I really wanted us to do this trip together, because it would last 14 hours, but we would be only able to hold hands, plus an occasional peck kiss. I was worried that maybe my body was messing with my head. Perhaps what I thought was love, was really a rush of hormones from being constantly caressed by Alicia. As it turned out, we never lost things to talk about the whole 14 hours and were more in love than ever when we got home. It seemed like we were old souls, who had known each other for eternity.
There was a stewardess on the bus, who was a Tejana from Houston. The tour company made most of their profits from selling alcoholic beverages and snacks on the bus at inflated prices. We only ordered soft drinks and peanuts. The stewardess came up to us as we were at a rest stop in Río Frío de Juárez, high up into the mountains, where the landscape was alpine. She looked at Alicia and said, “You two must be on your honeymoon. Your face is so radiant.” Alicia smiled back and said, “No, I am just happier than I have ever been in my life . . . then crossed her fingers.”
The Architecture of Tlachihualtepetl
Whereas it is now known that the so-called pyramids of the Sun and Moon at Teotihuacan went up fairly quickly, Tlachihualtepetl was the product of many, many centuries of staged expansion by at least six or more ethnic groups. Archaeologists have dug a tunnel into the heart of the great structure, so visitors can see the many phases of its construction. Interestingly enough, although the form of the pyramid changed some with each alteration, many of the architectural details stayed similar for over a thousand years.
The pyramid consists of six superimposed structures, one for each ethnic group that dominated it. However, only three have been studied in any depth. The pyramid itself is just a small part of the greater archaeological zone of Cholula, which is estimated at 154 hectares (0.59 sq mi).
Building of the pyramid began in the Pre-Classic Period, somewhat earlier than the large pyramids at Teotihuacan, Over time, it was built over six times to its final dimensions of 450 meters (1,476 ft.) on each side at the base and 66 meters (216 feet) tall. The base covers a total area of 160,000 square meters, making it three times greater than the 53,056.5 square meter base of Pharaoh Khufu’s Great Pyramid of Giza. Tlachihualtepetl has the largest pyramid base in the Americas.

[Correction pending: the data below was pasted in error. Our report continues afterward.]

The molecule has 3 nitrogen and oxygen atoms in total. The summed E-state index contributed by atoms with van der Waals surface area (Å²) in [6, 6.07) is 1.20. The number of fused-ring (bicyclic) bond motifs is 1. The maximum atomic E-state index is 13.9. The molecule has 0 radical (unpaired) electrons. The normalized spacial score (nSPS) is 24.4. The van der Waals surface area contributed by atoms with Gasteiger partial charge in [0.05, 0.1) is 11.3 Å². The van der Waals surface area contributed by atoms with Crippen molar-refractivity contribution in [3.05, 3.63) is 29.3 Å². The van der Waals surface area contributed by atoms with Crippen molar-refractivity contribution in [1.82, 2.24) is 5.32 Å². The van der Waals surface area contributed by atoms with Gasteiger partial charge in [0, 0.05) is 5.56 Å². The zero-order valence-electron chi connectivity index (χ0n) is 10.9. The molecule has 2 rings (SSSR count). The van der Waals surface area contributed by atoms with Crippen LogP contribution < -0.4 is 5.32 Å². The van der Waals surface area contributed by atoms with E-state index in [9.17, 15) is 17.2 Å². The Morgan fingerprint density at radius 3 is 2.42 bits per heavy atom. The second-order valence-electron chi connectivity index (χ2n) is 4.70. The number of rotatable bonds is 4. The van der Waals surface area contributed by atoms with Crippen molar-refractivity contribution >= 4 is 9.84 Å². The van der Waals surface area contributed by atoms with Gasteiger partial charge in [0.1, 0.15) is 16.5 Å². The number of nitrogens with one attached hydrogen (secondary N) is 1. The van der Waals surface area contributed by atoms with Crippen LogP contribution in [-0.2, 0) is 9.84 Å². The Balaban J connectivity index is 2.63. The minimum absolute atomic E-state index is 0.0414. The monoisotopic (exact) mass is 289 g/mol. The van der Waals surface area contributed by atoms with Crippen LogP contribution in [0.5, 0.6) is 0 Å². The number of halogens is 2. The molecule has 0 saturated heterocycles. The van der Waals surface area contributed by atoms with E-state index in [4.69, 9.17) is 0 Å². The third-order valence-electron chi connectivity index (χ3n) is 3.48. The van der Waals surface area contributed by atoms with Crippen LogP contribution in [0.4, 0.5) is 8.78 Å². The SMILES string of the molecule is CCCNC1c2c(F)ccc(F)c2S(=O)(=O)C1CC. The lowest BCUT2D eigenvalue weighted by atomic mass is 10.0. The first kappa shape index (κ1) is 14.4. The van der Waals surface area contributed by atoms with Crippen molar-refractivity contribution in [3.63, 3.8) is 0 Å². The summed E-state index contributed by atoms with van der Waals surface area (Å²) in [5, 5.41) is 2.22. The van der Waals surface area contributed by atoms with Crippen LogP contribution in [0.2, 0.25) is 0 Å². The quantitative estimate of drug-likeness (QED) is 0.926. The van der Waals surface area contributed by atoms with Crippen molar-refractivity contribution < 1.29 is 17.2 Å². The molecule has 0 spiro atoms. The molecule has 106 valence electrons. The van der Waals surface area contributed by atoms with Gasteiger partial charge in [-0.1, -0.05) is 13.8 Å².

The earliest construction phase features talud-tablero architecture that is characteristic of the region. That style has become strongly associated with the great metropolis of Teotihuacan, the Toltec capital of Tula and the Totonac city of “El Tajen.” We will be visiting Tula and El Tajen later in the summer.
Some of the pyramid constructions have had burials, with skeletons found in various positions, with many offerings, especially ceramics. There are also hundreds, if not thousands of Post-Classic Period burials on the lower slopes and surrounding grounds of the pyramid. The pyramid was used as a cemetery long after it was abandoned as a temple.
The last state of construction has stairs on the west side leading to a temple on top, which faced Iztaccíhuatl. During the colonial period, the pyramid was severely damaged on its north side to build the Camino Real to Puebla. The west was damaged later with the installation of a rail line.
Very little of the Great Pyramid and virtually none of the city of Cholula have been excavated by professional archaeologists. Most of what you were told in this article was not even known in 1970. Standing on top of the pyramid, once does not see a vast, Per-Columbian city, but buildings dating from the mid-1500’s onward. It has only been in recent years that the INAH and Mexican government realized that there is a potential gold mine, if the pyramid and surrounding ruins are fully explored.